Tuesday, 26 August 2008


Today I got my first rejection from a film festival. It’s basically the same type of template letter you get with applying for jobs or schools or whatnot. I’ve known from the off that ‘House Guest’ wasn’t for everyone, and that inevitably I wouldn’t get through to most of the festivals I submitted it to, but it is a little disheartening for the very first reply to be a fob-off.
As the great Les Claypool once sung, ‘lack of persistence is surely a sin’, so I’ve resolved to find two more festivals for every ‘no’ I get. So long as I stick to the ones that don’t charge (or don’t charge all that much) there’s nothing really to lose.
I found out recently that most studios actually have people on staff whose entire job is to scour the listings for festivals and send films off. So a (pretty good) studio film that’s won a couple of awards out of twenty-odd festival screenings was submitted to about two hundred festivals. Them’s shit odds, and for us indie folk who don’t have the staff or the time to send stuff out to that extent it’s a pretty unbalanced playing field.
On a cheerier note, last week I decided to thank Adam Carolla personally for his unknowing contribution to the completion of ‘House Guest’ by calling into his show. If you have any interest in hearing me kiss arse, you can listen to the archived segment here (skip to about 9’30” in).
Carolla brings up a fantastic web animator Michael Narren, who had previously created some short webtoons using snippets of conversation from Carolla’s prior show Loveline. They’re brilliantly executed and work really well as standalone shorts to people who have never heard the show. You should check them out at his website, or take a look at my favourite ‘Grand Theft Submarine’ (and see why the phrase ‘cone opens’ cracks me up).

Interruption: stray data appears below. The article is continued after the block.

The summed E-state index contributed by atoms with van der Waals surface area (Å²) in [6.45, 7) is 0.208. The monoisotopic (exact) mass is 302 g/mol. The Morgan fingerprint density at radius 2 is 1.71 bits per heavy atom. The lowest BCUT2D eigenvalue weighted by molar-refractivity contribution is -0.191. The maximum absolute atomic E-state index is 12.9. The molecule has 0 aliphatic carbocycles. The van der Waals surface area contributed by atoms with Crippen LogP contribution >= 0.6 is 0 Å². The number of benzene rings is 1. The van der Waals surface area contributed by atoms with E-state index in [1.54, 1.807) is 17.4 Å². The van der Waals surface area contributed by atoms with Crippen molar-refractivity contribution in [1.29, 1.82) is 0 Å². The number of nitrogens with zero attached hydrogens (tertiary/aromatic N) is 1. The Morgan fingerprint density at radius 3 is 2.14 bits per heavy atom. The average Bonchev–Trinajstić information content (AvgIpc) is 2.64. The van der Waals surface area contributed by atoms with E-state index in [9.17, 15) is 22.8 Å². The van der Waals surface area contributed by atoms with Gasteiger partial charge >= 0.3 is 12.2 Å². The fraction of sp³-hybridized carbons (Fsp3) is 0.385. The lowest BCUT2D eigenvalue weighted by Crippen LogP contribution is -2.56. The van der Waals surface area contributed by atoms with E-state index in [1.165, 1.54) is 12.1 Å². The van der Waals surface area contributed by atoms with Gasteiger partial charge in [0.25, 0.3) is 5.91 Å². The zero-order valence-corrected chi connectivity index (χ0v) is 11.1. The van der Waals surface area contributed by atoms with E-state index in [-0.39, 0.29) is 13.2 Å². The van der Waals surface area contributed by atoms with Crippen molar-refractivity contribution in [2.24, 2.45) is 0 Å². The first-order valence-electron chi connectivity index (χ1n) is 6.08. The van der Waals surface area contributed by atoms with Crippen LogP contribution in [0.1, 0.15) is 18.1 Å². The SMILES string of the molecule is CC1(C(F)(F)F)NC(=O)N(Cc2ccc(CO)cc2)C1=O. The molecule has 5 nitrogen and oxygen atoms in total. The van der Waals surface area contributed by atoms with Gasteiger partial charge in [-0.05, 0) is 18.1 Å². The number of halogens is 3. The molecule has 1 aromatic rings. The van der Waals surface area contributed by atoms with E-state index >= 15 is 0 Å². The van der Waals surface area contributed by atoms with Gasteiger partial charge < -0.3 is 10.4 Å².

Tuesday, 19 August 2008

Baby Boom

Here are some more layouts from my Depict submission-in-progress.I doubt this one'll be too popular with the ladies, but it's helped me get in touch with my feminine side. Plus, giving birth is generally a bit trickier when you keep your legs closed.Here we see the baby's dramatic entrance.Cut to a side-view and the poor little whippersnapper is snagged on the still-attached umbilical cord.
Here are the latter two images in motion:
It's a tiny detail but I really like the way the arms and legs settle into position. It really conveys a sense of tension and balance.This is a similar shot to the first appearance of the baby, although with an acceleration to the speed of the approach to the camera. In the first animation the baby slows down as it gets closer, so with each in-between less distance is covered. In the animation below (combined with last entry's 'skid' shot) the baby speeds up as it falls so each in-between this time covers more distance.
Does that make sense? Does anything I say, for that matter?

Monday, 4 August 2008

Left Holding The Baby

My initial plan to produce my new film 'Ground Running' using a combination of 2D animation and cut-outs/pixellation has been somewhat hampered. This is for a number of reasons, including time, economics and, primarily, my friend who I'd hoped would help with the photography just bought a puppy. On one hand, just having the film limited to 2D animation on its own will doubtless see it less interesting aesthetically. On the other hand -Aaaaw...So cuuuuute...
Actually I think the film will work fine this way. My lament during the production of 'House Guest' was that a lot of the charm in the animation was lost when the rough pencil tests were cleaned-up, inked-in and coloured. It'll be cool and somewhat fitting thematically to have a film be done entirely pencil-on-paper. This way I'm gonna have to make the animation shine through to make it visually impressive, as I won't be able to hide behind any slickness or polish. Here are some layout drawings I've come up with based on the storyboard: For when the baby is skidding along the ground. Although no real harm comes to it, I want there to be a couple Kricfalusian moments where you wince a little bit.On that note, the doctor's glasses are a little homage to John K.I want the facial acting for the woman in labour at the start to be fairly true-to-life. Slightly panicked...and sweaty.The baby graduates! So foolish and full of hope. Poor bastard.